Mike and I did a metric century (100 KM) mountain bike ride on Saturday.
Last Monday night I was looking at Strava and I saw that my friend Mike Simmons had just completed a pretty big solo ride. Mike rode his mountain bike from his home in Mount Dora all the way to the Paisley Woods MTB trails (about 18 miles), then rode the Paisley loop (about 20 miles) and then back home for a total ride of 55.3 miles.
Paisley Woods MTB Trails is semi-affectionately known as “The trail we love to hate”. We also call it “The Sandbox”, which is appropriate. Sugar sand is like elevation that doesn’t get counted. In fact, I’m going to start calling sugar sand “Florida elevation”. 🙂
The scenery and wildlife at Paisley are nice, but no one really rides there for fun: we ride it for saddle time and training miles. The entire Paisley Woods MTB trail system is 22 miles, but the main loop is about 18 miles.
On Tuesday Mike and I were messaging on Skype about his impressive road+Paisley MTB ride, and my ride at Mt. Dora earlier that same day (that was the ride where I finally got the KOM on the main loop). Mike said, “I am thinking about doing that ride again real soon…”
I asked Mike how safe the roads were riding all the way up to Paisley, and he said most of it was pretty safe, but there were a couple of stretches that were a little dicey…
Me: “Yeah, that always makes me nervous… hey, what about we drive up there Saturday morning and do a double at a sustainable pace?”
Mike: “Sounds good, I will let you know.”
Me: “OK cool, I would like to get one of those under my belt.”
I’m not aware of anyone doing a triple (3 laps) at Paisley. Heck, a double through all that sand is never an easy ride. So that conversation was the genesis of the three lap idea, and that sort of percolated in our brains for the rest of the week.
My friend Paul sent a text message on Friday, inviting the usual suspects to Santos to do a 42-mile Epic Saturday morning. That ride sounded really fun, but at that point I’d been so fixated on doing 3 laps at Paisley that I couldn’t back down from the challenge. Same for Mike. My text message conversation with Paul went like this:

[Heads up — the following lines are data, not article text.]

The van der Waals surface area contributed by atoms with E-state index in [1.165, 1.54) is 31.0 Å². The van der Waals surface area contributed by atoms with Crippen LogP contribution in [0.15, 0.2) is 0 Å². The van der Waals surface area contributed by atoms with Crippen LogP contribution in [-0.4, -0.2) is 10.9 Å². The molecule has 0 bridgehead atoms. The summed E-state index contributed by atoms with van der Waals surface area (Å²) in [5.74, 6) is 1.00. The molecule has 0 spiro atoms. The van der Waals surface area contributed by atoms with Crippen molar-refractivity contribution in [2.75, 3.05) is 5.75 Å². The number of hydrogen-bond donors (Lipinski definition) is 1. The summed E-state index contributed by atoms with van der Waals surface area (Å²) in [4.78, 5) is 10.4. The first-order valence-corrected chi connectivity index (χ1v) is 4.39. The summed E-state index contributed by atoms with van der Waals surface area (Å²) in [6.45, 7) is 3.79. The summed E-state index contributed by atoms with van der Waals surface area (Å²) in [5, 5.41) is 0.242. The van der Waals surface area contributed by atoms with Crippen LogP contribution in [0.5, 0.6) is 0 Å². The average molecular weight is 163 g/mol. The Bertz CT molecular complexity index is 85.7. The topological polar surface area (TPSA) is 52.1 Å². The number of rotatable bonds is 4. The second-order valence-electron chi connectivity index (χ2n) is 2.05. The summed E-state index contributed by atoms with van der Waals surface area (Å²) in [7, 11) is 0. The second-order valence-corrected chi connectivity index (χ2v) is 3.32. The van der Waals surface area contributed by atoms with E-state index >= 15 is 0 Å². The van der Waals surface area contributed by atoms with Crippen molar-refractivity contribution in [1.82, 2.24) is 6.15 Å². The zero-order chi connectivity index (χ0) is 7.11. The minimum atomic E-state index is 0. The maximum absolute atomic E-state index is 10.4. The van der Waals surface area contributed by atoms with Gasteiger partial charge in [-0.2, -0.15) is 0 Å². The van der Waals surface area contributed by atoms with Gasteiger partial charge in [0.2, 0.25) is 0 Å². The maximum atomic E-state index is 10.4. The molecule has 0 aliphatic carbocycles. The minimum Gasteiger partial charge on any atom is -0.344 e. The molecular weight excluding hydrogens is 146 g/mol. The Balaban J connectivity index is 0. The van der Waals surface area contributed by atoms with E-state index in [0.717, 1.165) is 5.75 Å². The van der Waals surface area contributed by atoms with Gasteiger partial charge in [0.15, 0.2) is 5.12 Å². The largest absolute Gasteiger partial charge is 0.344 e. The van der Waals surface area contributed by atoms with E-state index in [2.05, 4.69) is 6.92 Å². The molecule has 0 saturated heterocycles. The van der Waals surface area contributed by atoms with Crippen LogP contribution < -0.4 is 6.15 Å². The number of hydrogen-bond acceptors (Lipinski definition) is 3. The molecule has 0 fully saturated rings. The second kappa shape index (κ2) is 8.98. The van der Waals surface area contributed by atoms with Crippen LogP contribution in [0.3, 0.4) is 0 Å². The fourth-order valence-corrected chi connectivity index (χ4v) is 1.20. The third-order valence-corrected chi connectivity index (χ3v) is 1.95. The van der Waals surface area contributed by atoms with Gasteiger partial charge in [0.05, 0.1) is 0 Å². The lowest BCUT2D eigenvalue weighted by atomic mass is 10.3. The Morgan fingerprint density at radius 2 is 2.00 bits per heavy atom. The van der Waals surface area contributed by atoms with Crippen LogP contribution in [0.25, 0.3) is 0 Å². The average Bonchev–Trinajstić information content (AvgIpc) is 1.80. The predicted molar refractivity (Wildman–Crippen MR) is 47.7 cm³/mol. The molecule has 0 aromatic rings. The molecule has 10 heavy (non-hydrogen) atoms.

Me: “Have fun tomorrow. I’m thinking about trying for a triple.”
Me: “Three laps in the sandbox.”
Paul: “Too hot for that!!!!!!!”
Me: “Part of the fun. :)”
Paul: “You joined the right (cycling) group. I see you’re crazy also!”
The forecast called for rain on Saturday, but Mike and I were 100% committed to completing the ride, rain or shine.
We rolled out from the Clear Water trailhead shortly before 8:00 AM on Saturday morning with a light drizzle falling on our bikes and determination in our eyes.
Our goal was to maintain a fairly consistent pace for each of the three laps. We figured somewhere between 10 and 11 MPH would be a decent, but sustainable pace.
Shortly after starting the ride Mike caught sight of a big black bear! She was gone before I saw her, but it was so cool that Mike got to catch a glimpse of her. We also saw a fairly large herd of deer, lots of birds, some squirrels and a snake.
Mike and I both felt great the entire ride. No cramping issues, no mechanical problems and plenty of energy. After we’d completed the first two laps (about 40 miles into the ride), we rode back to the trailhead to replenish water and supplies. While we were at the trailhead we were cutting up and joking around as if we’d just got there and not yet ridden a single mile.
After we finished the three laps, our total millage was at 59.5 miles. Mike and I agreed that we had to keep riding for the “dirty metric century”, which is a 100 kilometer (62 mile) all-dirt mountain bike ride. We decided to ride out and back just far enough to get those last few miles in. We not only did it, we hammered it. There was still plenty of fuel in our tanks. We talked about doing a fourth lap, but unfortunately we didn’t bring enough supplies for that. Too bad, there’s no doubt in my mind we could have done a fourth lap.
We wound up with a total distance of 62.2 miles (100.101 KM), a total ride time of 5:51:19, an average speed of 10.6 MPH and 1,755 feet of climbing. My average heart rate was 154 BPM over the nearly six hour ride, and Strava gave me a 236 Suffer Score (“Extreme”)–just 14 points away from an “Epic” Suffer Score. Here’s the complete ride on Strava.
So 62.2 miles is a new mountain biking (all dirt) distance record for me. I’m pretty happy to have a new all-dirt distance PR, especially considering how much I still had left when we were done.
Great ride, Mike! Four laps+ next time. 🙂